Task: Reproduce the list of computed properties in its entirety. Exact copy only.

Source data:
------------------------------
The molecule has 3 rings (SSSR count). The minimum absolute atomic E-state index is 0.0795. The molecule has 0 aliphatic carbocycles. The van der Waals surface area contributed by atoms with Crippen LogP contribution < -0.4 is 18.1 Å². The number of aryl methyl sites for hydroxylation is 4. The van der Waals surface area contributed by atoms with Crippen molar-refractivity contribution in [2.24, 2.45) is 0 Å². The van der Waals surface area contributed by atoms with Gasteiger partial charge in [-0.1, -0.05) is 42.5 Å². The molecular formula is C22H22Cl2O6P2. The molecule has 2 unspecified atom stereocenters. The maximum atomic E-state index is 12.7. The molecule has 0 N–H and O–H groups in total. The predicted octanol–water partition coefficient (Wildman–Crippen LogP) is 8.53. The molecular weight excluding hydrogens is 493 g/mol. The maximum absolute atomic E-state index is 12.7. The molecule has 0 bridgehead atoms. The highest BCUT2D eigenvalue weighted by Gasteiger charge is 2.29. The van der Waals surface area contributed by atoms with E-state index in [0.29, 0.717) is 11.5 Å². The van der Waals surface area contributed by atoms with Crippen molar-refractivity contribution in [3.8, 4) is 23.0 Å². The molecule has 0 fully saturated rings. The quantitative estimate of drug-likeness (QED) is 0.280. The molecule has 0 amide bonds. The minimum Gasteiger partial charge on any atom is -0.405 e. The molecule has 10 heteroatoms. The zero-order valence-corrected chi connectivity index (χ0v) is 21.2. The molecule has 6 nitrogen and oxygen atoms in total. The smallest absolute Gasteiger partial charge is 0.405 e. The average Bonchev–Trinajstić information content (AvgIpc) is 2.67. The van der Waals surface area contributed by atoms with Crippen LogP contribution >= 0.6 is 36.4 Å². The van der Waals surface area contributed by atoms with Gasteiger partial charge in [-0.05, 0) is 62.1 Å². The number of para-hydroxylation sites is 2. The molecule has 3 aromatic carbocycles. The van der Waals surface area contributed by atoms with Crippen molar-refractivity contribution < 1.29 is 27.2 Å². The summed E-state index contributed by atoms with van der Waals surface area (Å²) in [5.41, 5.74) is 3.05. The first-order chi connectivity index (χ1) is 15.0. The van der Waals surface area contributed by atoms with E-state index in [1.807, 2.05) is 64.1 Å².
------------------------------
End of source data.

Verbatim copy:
The molecule has 3 rings (SSSR count). The minimum absolute atomic E-state index is 0.0795. The molecule has 0 aliphatic carbocycles. The van der Waals surface area contributed by atoms with Crippen LogP contribution < -0.4 is 18.1 Å². The number of aryl methyl sites for hydroxylation is 4. The van der Waals surface area contributed by atoms with Crippen molar-refractivity contribution in [2.24, 2.45) is 0 Å². The van der Waals surface area contributed by atoms with Gasteiger partial charge in [-0.1, -0.05) is 42.5 Å². The molecular formula is C22H22Cl2O6P2. The molecule has 2 unspecified atom stereocenters. The maximum atomic E-state index is 12.7. The molecule has 0 N–H and O–H groups in total. The predicted octanol–water partition coefficient (Wildman–Crippen LogP) is 8.53. The molecular weight excluding hydrogens is 493 g/mol. The maximum absolute atomic E-state index is 12.7. The molecule has 0 bridgehead atoms. The highest BCUT2D eigenvalue weighted by Gasteiger charge is 2.29. The van der Waals surface area contributed by atoms with E-state index in [0.29, 0.717) is 11.5 Å². The van der Waals surface area contributed by atoms with Crippen molar-refractivity contribution in [3.8, 4) is 23.0 Å². The molecule has 0 fully saturated rings. The quantitative estimate of drug-likeness (QED) is 0.280. The molecule has 0 amide bonds. The minimum Gasteiger partial charge on any atom is -0.405 e. The molecule has 10 heteroatoms. The zero-order valence-corrected chi connectivity index (χ0v) is 21.2. The molecule has 6 nitrogen and oxygen atoms in total. The smallest absolute Gasteiger partial charge is 0.405 e. The average Bonchev–Trinajstić information content (AvgIpc) is 2.67. The van der Waals surface area contributed by atoms with Crippen LogP contribution >= 0.6 is 36.4 Å². The van der Waals surface area contributed by atoms with Gasteiger partial charge in [-0.05, 0) is 62.1 Å². The number of para-hydroxylation sites is 2. The molecule has 3 aromatic carbocycles. The van der Waals surface area contributed by atoms with Crippen molar-refractivity contribution < 1.29 is 27.2 Å². The summed E-state index contributed by atoms with van der Waals surface area (Å²) in [5.41, 5.74) is 3.05. The first-order chi connectivity index (χ1) is 15.0. The van der Waals surface area contributed by atoms with E-state index in [1.807, 2.05) is 64.1 Å².